The sampling method used depends on the type of data needed. For attribute data, samples are lot-by-lot. Samples from each group are inspected and defects are tallied. Variable data comes from continuous process samples. This type of sampling involves taking measurements of random items in the process as it is running.
How often samples are taken depends on what is being studied. For attributes, samples should be taken for each lot. For variables, consider the nature of the process as well as the purpose of the study. Samples maybe needed every five minutes, hourly, daily or during each shift. The goal is to take samples often enough to get an accurate picture for the study.
Where the samples come from refers to the point in the process where the measurements are taken. Again, the purpose of the study determines this. For a count of the defects, the samples will be post-production. For variable data, where the samples come from depends on what data will reveal the most information about the process. This depends on the purpose, the characteristic, and the process. If the sample consists of readings of consecutive parts, it captures that specific time in the process. If only a summary of events over time is needed, the readings can be from random parts.
The group of samples taken from a population must have all the characteristics that are in that population. Therefore, how many samples taken depends on how many will give an accurate picture of the population.
In a random sample, every item in the population has an equal chance of being taken. In a biased sample, every item doesn’t have an equal chance. Only taking the items that can be easily reached will give a biased sample. So will selecting only those with obvious defects. If the bias is small, an accurate picture of the population can still be taken, but there is no way to know the amount of bias. Design sampling plans to avoid bias.
When developing a sampling plan, decide how many readings to take for each sample. The number of readings, or sample size, determines how much variation the control chart will reflect. An increase in the sample size causes a decrease in the variation between samples. A sample size increase also increases variation within a sample.
In an X-bar chart, variation decreases as the sample size increases. Because there is less variation, the control limits are tighter. Tighter control limits make the chart more sensitive.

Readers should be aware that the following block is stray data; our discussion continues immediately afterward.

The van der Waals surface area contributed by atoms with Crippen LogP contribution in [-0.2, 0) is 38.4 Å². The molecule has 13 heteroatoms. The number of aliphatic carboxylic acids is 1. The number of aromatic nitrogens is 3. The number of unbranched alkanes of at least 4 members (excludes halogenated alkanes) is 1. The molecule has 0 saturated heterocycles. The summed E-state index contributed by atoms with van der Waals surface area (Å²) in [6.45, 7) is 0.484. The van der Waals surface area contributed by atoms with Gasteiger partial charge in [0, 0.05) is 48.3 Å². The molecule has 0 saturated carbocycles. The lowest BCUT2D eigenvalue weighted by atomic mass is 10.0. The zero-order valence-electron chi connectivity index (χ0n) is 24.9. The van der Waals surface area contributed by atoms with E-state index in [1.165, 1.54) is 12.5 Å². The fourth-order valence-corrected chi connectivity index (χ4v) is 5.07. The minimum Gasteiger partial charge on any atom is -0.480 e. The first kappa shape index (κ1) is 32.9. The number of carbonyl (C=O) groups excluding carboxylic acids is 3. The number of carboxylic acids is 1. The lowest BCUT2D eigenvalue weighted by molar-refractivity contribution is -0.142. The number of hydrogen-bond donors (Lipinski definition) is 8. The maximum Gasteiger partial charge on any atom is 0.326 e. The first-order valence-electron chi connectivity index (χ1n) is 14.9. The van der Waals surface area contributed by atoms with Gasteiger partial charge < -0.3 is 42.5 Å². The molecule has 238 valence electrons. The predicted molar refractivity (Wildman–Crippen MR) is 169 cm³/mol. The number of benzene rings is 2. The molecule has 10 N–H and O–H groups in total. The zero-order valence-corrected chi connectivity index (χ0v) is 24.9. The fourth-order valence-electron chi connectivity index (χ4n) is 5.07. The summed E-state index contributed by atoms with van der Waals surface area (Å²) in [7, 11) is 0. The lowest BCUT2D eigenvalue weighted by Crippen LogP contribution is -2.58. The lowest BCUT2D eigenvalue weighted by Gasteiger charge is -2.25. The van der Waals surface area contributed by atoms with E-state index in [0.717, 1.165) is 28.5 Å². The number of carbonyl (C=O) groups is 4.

When first bringing a process under control, use a small sample size, such as two, and take samples frequently. This way, the chart will show some out-of-control points, but not enough to overwhelm the user. If a majority of the samples are outside the limits, cut the sample size. After the causes of the outside points have been eliminated and the process stabilized, increase the sample size to find more variation. As the control limits are tightened and problem causes eliminated, processes will improve.
The first step toward solving a problem is defining it. This makes the objective clear for everyone involved so they can focus on finding a solution. The second step toward solving a problem is to determine its cause or causes.
After defining a problem and finding its causes, work can be started on correcting the causes. It’s important to consider the solution’s impact on other parts of the process before adopting the solution. Equally important is how to prevent the problem from happening again. This is the idea behind SPC: preventing problems instead of detecting and solving them.
There are several tools that make problems easier to define and solve.
- Pareto analysis
- Cause-and-effect diagrams
- Scatter diagrams
- Run charts
Sometimes the hardest part of solving problems is deciding which one to tackle first. Pareto is a way to prioritize problems by looking at their cost and frequency and helps determine which causes are the biggest.
The theory behind a Pareto analysis is that a few production problems cause the most damage and a large number of problems do the rest. The goal of Pareto analysis is to clearly identify which problems could represent the largest potential savings. Project team members use Pareto to analyze problems and develop a schedule for attacking them. They also use it to show how the process has improved over time.
Pareto breaks problems into a series of categories, with a common denominator running through each. In most cases this denominator is dollars, because most problems reflect added costs for a company. However, if costs are about the same for each problem area, focus on how often each problem occurs.